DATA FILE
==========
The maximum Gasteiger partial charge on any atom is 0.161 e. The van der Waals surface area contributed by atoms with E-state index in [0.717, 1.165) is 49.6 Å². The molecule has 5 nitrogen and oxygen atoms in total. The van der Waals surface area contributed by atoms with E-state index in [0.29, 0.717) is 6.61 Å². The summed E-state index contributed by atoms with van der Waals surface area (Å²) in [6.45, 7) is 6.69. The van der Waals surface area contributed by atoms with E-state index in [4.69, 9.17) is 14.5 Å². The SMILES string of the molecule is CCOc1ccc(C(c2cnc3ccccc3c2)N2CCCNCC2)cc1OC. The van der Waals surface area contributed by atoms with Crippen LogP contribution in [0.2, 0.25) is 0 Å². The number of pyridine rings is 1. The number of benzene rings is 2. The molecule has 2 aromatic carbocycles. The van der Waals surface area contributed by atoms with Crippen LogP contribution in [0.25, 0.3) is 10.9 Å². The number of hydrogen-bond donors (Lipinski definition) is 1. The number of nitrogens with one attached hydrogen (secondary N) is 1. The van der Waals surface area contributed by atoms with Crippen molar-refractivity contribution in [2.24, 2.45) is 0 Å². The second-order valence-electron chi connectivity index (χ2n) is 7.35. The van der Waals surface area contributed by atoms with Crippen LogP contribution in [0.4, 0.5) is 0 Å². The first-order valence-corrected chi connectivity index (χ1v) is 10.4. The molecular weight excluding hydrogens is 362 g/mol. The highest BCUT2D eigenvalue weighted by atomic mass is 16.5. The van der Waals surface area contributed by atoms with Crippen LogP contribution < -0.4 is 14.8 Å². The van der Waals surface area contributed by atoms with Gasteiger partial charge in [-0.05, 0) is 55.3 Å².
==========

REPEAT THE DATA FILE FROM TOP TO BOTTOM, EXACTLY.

The maximum Gasteiger partial charge on any atom is 0.161 e. The van der Waals surface area contributed by atoms with E-state index in [0.717, 1.165) is 49.6 Å². The molecule has 5 nitrogen and oxygen atoms in total. The van der Waals surface area contributed by atoms with E-state index in [0.29, 0.717) is 6.61 Å². The summed E-state index contributed by atoms with van der Waals surface area (Å²) in [6.45, 7) is 6.69. The van der Waals surface area contributed by atoms with E-state index in [4.69, 9.17) is 14.5 Å². The SMILES string of the molecule is CCOc1ccc(C(c2cnc3ccccc3c2)N2CCCNCC2)cc1OC. The van der Waals surface area contributed by atoms with Crippen LogP contribution in [0.2, 0.25) is 0 Å². The number of pyridine rings is 1. The number of benzene rings is 2. The molecule has 2 aromatic carbocycles. The van der Waals surface area contributed by atoms with Crippen LogP contribution in [0.25, 0.3) is 10.9 Å². The number of hydrogen-bond donors (Lipinski definition) is 1. The number of nitrogens with one attached hydrogen (secondary N) is 1. The van der Waals surface area contributed by atoms with Crippen molar-refractivity contribution in [2.24, 2.45) is 0 Å². The second-order valence-electron chi connectivity index (χ2n) is 7.35. The van der Waals surface area contributed by atoms with Crippen LogP contribution in [0.4, 0.5) is 0 Å². The first-order valence-corrected chi connectivity index (χ1v) is 10.4. The molecular weight excluding hydrogens is 362 g/mol. The highest BCUT2D eigenvalue weighted by atomic mass is 16.5. The van der Waals surface area contributed by atoms with Crippen LogP contribution < -0.4 is 14.8 Å². The van der Waals surface area contributed by atoms with Gasteiger partial charge in [-0.05, 0) is 55.3 Å².